How COVID-19 Could Be Good News For Endangered Wildlife
Trafficking of wild animals around the world may be coming to a close, thanks to the novel coronavirus pandemic that is sweeping the globe.
After it emerged that the COVID-19 virus may have spread from a wet market, scientists also found trafficked pangolins can carry coronaviruses that closely resemble the pandemic strain. According to a paper published in the journal, Nature, pangolins, along with bats, are the only known mammals to be infected by the closest relatives of the coronavirus.
Although the pangolins have not been linked to the current pandemic, there are now calls for cracking down on the animal trafficking trade.
“If there is one clear message from this global crisis, it’s that the sale and consumption of pangolins in [live animal] markets should be strictly prohibited to avoid future pandemics,” says Paul Thomson, a conservation biologist. After the virus originated in China, and swiftly spread to almost every country in the world, China announced an immediate ban on all wildlife trade and consumption in February.
Soon after, the city of Shenzhen announced it was banning the consumption of cats and dogs – as way to help stop the spread of another coronavirus, and as part of measures to stop wildlife consumption. The Wildlife Conservation Society is strongly advocating for the ban of live animal markets that trade in wildlife, as well as the end to illegal trafficking of wild animals.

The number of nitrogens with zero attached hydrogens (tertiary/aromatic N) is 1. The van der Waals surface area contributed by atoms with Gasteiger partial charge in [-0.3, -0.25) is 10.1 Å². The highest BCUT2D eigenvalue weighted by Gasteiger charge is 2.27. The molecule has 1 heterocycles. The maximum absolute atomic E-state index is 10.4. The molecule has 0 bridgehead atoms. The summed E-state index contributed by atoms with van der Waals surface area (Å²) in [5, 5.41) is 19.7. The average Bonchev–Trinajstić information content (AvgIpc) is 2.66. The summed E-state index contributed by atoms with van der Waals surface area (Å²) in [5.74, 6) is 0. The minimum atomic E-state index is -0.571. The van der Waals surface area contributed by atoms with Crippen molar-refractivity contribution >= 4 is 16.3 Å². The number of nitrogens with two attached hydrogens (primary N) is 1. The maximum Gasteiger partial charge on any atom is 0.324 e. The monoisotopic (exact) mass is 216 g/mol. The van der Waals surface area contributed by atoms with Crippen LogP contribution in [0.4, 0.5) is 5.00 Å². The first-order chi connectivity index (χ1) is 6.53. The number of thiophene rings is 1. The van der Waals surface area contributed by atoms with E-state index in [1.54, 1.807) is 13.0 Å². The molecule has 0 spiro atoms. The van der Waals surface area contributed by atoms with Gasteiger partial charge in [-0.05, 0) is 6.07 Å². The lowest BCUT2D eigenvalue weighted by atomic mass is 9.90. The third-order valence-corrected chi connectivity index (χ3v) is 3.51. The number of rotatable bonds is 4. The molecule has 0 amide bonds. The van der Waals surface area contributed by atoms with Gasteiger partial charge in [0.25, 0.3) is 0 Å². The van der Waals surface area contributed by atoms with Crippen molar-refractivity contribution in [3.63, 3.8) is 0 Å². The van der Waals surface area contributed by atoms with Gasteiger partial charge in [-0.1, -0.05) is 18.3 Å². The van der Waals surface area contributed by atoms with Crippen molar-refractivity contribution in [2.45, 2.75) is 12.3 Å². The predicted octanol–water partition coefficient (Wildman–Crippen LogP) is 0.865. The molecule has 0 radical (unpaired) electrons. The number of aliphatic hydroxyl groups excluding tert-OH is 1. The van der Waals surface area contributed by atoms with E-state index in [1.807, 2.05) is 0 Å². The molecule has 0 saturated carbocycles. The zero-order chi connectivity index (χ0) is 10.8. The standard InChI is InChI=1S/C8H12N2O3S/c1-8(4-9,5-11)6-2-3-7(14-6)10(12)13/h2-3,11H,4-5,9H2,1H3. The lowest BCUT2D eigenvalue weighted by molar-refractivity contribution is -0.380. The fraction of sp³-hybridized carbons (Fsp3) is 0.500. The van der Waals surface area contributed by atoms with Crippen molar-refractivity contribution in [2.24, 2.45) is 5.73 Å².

“Not only will this help prevent the spread of disease, it will address one of the major drivers of species extinction,” the society says.
“It’s easy to finger point, but it’s not just happening in China,” Professor Andrew Cunningham, deputy director of science at the Zoological Society of London told the BBC. “It’s happening in many other countries and even in the western world. We like to have exotic pets and many of those are wild caught, and we ought to be putting our own house in order too.”
In Europe, members of the European Parliament are demanding a stronger clampdown on the trading of exotic animals in the EU. In the European Union, illegal products such as animal skins, ivory, sea horses, and legal wildlife, such as bats, monkeys, and reptiles are traded in an industry thought to be worth billions of euros every year.
“It might as well have happened within the European Union. The fact that it has not happened is almost a miracle," Raquel García, head of public policy at the NGO Animal Advocacy and Protection (AAP), told Politico.
And in Southeast Asia, governments are vowing to strengthen cooperation between countries to curb the illegal wildlife trade.
“What needs to be enhanced is more collaboration to address wildlife trafficking at a multi-country or at the regional level,” Theresa Mundita Lim of the ASEAN Centre for Biodiversity (ACB), told Mongabay. “The region is ready to step up efforts to curb illegal wildlife trade.”
With one environmental expert going so far as to describe the coronavirus as a “blessing” for pangolins, it eventually may prove to be a godsend for many more endangered wildlife, who could see stricter laws and harsher punishments on both the illegal, and legitimate, trading industries.